Noticed there is no thread for goobers–so here it is!

What peanuts are you growing? How are you growing them? Tell us all about your goober peas!

I’ll go first! I’m new to peanut growing myself-- and am probably doing all sorts of stuff wrong. I selected the cultivar Tennessee Red because of its reported ease of growth, earliness, productivity and tolerance for heavy soils. I built a large ridge for improved drainage, fertilized only lightly (mostly kelp meal), and planted peanuts at 6" spacing. Used legume inoculant to ensure nitrogen fixing. Mulched ridge with rotted leaves.

They seem to be doing well, though I’m probably behind since I replanted twice because of seed rot and critters. Many pegs are already in the ground, and many others are reaching for it. (Hope they can make it!) Plants, once established, have shown no issues, save a little hopperburn earlier in season.

Will post some pics later. (Actually, posted this prematurely as I am fiddling around on a phone, and have stupid, clumsy fingers . . . “Somebody hand that man a sharp implement!” :upside_down_face:)


Here’s my peanut patch.

These have successfully pegged.

These have a way to go. Will they make it? (And will I have any peanuts at all? Stay tuned!)

@marknmt Funny you should bring this up. I hear this every time I say “peanut.” A truly persistent earworm—and a triumph of the lyricist’s art.


I’ve grown Tennessee Red before. They produced pretty well and the peanut was tasty, though I was lazy and didn’t want to crack all the nuts I got. Your plants look better than mine, so I bet you are going to get alot of peanuts!
My soil was alkaline, so I had to add additional iron. It is also a clay loam. I didn’t have as many sprouting in the pod, but some seeds did sprout in the pod in the ground (before I harvested). As I found out this spring, I also missed alot of seed, so expect to have the ones you missed pop up next year.
I did have issues with armyworms, but I’m not sure if you have those were you are at.

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Peanuts have been dug!

Have a little over four gallons of nuts in the hull, which I guess is not too horrible for a first try and a late planting. Tennessee Red can apparently be productive in this climate. Looks like very few rotten ones, though a few have minor discolorations/lesions which do not appear to affect kernels. Probably caused by our very rainy season.

Plenty of rhizobia nodules on the roots: they were definitely fixing ample nitrogen.

On the whole, an encouraging first attempt at home peanut culture. Will double my Tennessee Red planting next year, and also try another couple of cultivars.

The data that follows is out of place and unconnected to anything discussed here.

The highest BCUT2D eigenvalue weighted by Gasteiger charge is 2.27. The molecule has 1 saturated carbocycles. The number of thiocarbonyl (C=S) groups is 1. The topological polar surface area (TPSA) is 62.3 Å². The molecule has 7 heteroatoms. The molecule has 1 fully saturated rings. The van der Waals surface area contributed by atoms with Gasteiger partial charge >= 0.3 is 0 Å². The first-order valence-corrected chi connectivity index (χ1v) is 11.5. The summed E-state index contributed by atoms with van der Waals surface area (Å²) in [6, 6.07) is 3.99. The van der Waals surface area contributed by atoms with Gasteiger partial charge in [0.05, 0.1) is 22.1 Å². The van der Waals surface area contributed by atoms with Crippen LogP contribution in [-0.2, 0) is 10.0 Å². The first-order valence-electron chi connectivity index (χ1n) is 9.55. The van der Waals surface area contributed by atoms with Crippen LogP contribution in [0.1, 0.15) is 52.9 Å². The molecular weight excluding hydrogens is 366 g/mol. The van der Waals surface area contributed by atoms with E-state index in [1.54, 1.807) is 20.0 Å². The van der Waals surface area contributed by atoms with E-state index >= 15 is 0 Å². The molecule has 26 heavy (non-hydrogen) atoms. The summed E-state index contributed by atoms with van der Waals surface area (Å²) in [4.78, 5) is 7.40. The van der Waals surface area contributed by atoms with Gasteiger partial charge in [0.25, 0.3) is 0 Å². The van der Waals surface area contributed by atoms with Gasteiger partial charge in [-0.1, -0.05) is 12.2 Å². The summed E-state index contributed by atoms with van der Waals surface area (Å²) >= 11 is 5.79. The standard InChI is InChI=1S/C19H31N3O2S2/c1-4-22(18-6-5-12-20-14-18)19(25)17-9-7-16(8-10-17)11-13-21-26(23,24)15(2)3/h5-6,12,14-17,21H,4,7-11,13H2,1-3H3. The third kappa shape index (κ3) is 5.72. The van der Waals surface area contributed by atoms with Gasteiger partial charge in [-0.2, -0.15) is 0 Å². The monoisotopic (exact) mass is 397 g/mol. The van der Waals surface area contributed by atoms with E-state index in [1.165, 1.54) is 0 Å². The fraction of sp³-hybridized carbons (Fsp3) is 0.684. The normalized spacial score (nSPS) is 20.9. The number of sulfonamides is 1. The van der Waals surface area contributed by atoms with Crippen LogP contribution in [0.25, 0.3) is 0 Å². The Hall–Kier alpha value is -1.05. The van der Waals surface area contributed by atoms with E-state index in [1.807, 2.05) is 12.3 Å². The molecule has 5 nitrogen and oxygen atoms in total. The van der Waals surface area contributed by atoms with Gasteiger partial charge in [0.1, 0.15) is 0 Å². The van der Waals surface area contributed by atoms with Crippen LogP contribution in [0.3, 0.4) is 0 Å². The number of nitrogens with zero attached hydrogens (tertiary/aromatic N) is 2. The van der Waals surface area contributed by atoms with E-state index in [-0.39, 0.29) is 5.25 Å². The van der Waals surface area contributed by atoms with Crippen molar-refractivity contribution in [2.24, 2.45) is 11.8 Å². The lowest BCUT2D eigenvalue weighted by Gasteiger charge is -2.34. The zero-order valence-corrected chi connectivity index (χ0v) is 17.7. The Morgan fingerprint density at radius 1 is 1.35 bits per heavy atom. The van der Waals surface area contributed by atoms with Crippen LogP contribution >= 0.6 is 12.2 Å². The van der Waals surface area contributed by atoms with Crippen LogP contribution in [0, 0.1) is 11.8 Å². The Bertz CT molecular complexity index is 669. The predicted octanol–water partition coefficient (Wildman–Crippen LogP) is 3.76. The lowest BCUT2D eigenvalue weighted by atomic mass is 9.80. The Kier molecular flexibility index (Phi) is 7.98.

Sandhill Preservation will have Schronce Black peanuts available next spring. They are worth growing from KY down to the gulf coast. I didn’t make much with Black and Texas Red & White peanuts this year having problems with germination of old seed. Barring incident, these will return to Sandhill’s catalog next year as I have plenty of seed.

I had 8 gallons of Schronce Black peanuts at harvest. After drying, they were down around 6 gallons. I then culled all of the peanuts that were shriveled, light weight, pre-germinated, or otherwise defective. The result was 2 gallons of pretty good peanuts to send to Glenn to sell. That may not sound like a lot, but 2 gallons of good peanuts in-shell will make around 500 packs to sell.

When it comes to drying peanuts, drying on the vine by hanging them over a wire works. If the weather has already cooled down too much, I recommend drying them indoors in front of a good dehumidifier. I get top quality peanuts for seed using the dehumidifier. I also get good results drying peanuts in the greenhouse.


Great advice, Darrel. Thanks! And I will definitely try out Schronce’s Deep Black next season.

My mom and grandmother grew Virginia-type peanuts for brittle-making many years ago, but I’d never tried doing it myself. Very fun and rewarding—and could be addictive! :slightly_smiling_face:

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Yes, they did quite well here, despite massive neglect and fairly heavy soil.

If I had stayed on top of the weeds, they would’ve no doubt produced better. As things stand, though, my short row produced plenty of seed for next year’s larger planting.

“Shronce’s Deep Black” and “Tennessee Red” are definitely both worth trying in 6b Kentucky and similar climates.

I attempted “Texas Red and White” this year, too. They germinated well, but the rabbits wouldn’t leave them alone; they spent all their time regrowing and never got to set a crop. If I can get more seed, will try again next year. I like their habit—which is very compact—and their reported high tolerance for clay soils.

Anybody else have any luck with peanuts this season?


Was thinking about planting some peanuts out next season, how far apart did you sow them?

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Peanuts are planted 6 inches apart in rows 42 inches apart. As noted above, they require regular weeding. Properly cared for, each plant should yield 100 to 300 peanuts each with 2 to 4 seed.


Yep, 6" is good. That’s how I’ve done all of mine. Because my soil is a little heavy, I plant in ridges—to improve drainage and facilitate production: also makes harvesting a lot easier! They seem to like a little mulch, as long as it’s not so thick/dense that it impedes pegging; I’ve had good luck with rotted leaves. Might also consider treating them with a legume inoculant rated for peanuts. That’ll ensure that they can set their own nitrogen. Peanuts don’t generally need a lot of fertilization. I usually toss on something slow release (e.g., kelp meal) at planting to provide any secondaries/micros that might be needed. The rotting leaf material probably also helps with this.

Have fun!